Remembering Ernest Hemingway: The Old Man and the Sea

Remembering Ernest Hemingway: The Old Man and the Sea

This year marks the 50th anniversary of Ernest Hemingway’s death (July 21, 1899-July 2, 1961). Hemingway achieved world-wide fame and influence as a writer by a combination of great emotional power and a highly individual style, which could be parodied but never successfully imitated. His best single work is quite possibly The Old Man and the Sea, which had the essence of the uncluttered force that drove his other stories.

In 1952, the 53 year-old Hemingway shrugged off the decay of his own weary, abused body, an increasingly scarred mind, and the pulsating aches of his five tools of anguished expression to compose his tale of an old Cuban who battles his own decay, a crippled left hand, and a giant marlin. The novel received the Pulitzer Prize in 1952 and was specifically cited when he was awarded the 1954 Nobel Prize in Literature.

In 1997, 40 year-old Alexander Petrov of Prechistoe, Russia, struggled against a strange environment (Canada), a new and intimidating technology (IMAX), and with the use of his finger tips, transformed Hemingway’s ode to masculinity from splashes of oil paint into a vibrant, coherent, fresco in motion. Petrov’s 22-minute interpretation of The Old Man and the Sea was created at Montreal’s Pascal Blais Productions. The magnificent paint-on-glass-animated short film won many awards, including the 1999 Academy Award for Best Animated Short Film.

Ernest Hemingway: The Old Man and the Sea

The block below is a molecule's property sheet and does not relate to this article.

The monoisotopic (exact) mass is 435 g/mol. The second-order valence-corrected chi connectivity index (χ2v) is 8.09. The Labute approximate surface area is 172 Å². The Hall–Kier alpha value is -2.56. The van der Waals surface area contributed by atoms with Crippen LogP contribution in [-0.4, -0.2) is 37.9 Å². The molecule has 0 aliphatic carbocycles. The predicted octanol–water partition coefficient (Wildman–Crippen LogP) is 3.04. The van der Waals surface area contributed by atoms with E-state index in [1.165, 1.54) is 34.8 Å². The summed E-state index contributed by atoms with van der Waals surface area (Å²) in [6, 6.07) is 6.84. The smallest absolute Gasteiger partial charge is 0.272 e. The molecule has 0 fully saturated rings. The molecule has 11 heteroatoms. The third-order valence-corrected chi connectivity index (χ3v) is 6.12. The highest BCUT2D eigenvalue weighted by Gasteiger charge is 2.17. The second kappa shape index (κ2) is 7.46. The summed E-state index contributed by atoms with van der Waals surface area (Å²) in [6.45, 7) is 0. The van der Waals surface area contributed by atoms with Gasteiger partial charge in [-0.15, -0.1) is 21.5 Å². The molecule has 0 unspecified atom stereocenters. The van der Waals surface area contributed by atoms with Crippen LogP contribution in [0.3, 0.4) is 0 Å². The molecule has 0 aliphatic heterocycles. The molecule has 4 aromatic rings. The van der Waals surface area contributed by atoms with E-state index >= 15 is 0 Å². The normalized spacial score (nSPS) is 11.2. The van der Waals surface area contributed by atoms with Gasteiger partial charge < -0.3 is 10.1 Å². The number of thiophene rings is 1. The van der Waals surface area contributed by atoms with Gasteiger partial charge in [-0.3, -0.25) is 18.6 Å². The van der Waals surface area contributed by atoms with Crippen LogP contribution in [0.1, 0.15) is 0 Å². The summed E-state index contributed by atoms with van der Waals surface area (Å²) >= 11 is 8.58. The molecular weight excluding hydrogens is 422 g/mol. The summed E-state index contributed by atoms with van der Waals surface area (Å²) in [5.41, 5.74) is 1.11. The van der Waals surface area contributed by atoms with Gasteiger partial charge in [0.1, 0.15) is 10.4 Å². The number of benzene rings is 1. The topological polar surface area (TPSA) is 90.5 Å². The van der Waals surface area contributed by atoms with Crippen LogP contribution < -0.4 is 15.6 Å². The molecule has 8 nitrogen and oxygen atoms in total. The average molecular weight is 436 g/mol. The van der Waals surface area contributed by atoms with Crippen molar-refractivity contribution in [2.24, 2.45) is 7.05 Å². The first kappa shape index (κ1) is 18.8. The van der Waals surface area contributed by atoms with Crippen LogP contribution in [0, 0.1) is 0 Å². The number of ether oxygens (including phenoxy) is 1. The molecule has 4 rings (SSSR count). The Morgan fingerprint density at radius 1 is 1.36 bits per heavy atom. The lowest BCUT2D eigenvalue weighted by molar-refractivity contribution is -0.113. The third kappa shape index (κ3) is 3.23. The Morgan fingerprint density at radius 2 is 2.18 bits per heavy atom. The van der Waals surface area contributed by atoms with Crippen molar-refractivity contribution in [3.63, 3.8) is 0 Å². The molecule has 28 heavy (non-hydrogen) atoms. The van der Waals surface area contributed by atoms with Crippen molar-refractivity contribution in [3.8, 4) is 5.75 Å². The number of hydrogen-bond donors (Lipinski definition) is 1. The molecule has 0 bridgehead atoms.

(Best Viewed in HD Full-Screen Mode)

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The Dark Night’s Ghastly Joker: Heath Ledger Touted for an Oscar

The Dark Knight’s Ghastly Joker: Heath Ledger Touted for an Oscar

Handsome is as handsome doesn’t in The Dark Knight. Of the three male actors who dominate the movie, it’s Heath Ledger with his face hidden behind twisted clown makeup, whose perfect features are never seen, who has proven to be the most memorable. Heath Ledger’s portrayal of the Joker in The Dark Knight is both a demonic creation and three-ring circus of one. Ledger died in January at the age of 28 from an accidental overdose, after the principal photography of the film had concluded. His death could have cast a paralyzing pall over the movie if his performance were not so alive. Ledger’s Joker is a creature of such ghastly life, and his performance is so visceral, creepy and insistently present that the portrayal pulls you in almost at once.

Ledger’s performance is so intense and lasting in part because, despite his insane mask, it’s a subtle and nuanced performance that is so powerful it almost erases all memories of the handsome Australian actor behind the Joker’s mask. The makeup seems to have liberated Ledger. Ledger’s body movements are flexibly agile, he’s expressive with only his eyes and his voice has oscillating surges of irony, mockery and psychopathology. Ledger’s performance as the Joker in The Dark Knight is an essay, in a way that he’s never shown before when playing straight-faced characters, in pure magnetic charisma.

While Hollywood’s Academy Awards are still more than six months away, the late Heath Ledger already is being touted for a supporting actor nomination for his terrifying performance in The Dark Knight. Ledger’s performance is so mesmerizing and daring as Batman’s clown-faced arch enemy that it’s possible he might become the first performer since Peter Finch (in the 1976 Network) to receive a posthumous Oscar.

The Dark Knight (Official Movie Trailer)

You can read more about what I’ve written earlier about Heath Ledger here and here.

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Oscar: Only the Shallow Know Themselves

I

IT is the spectator, and not life, that art really mirrors.

Oscar: Only the Shallow Know Themselves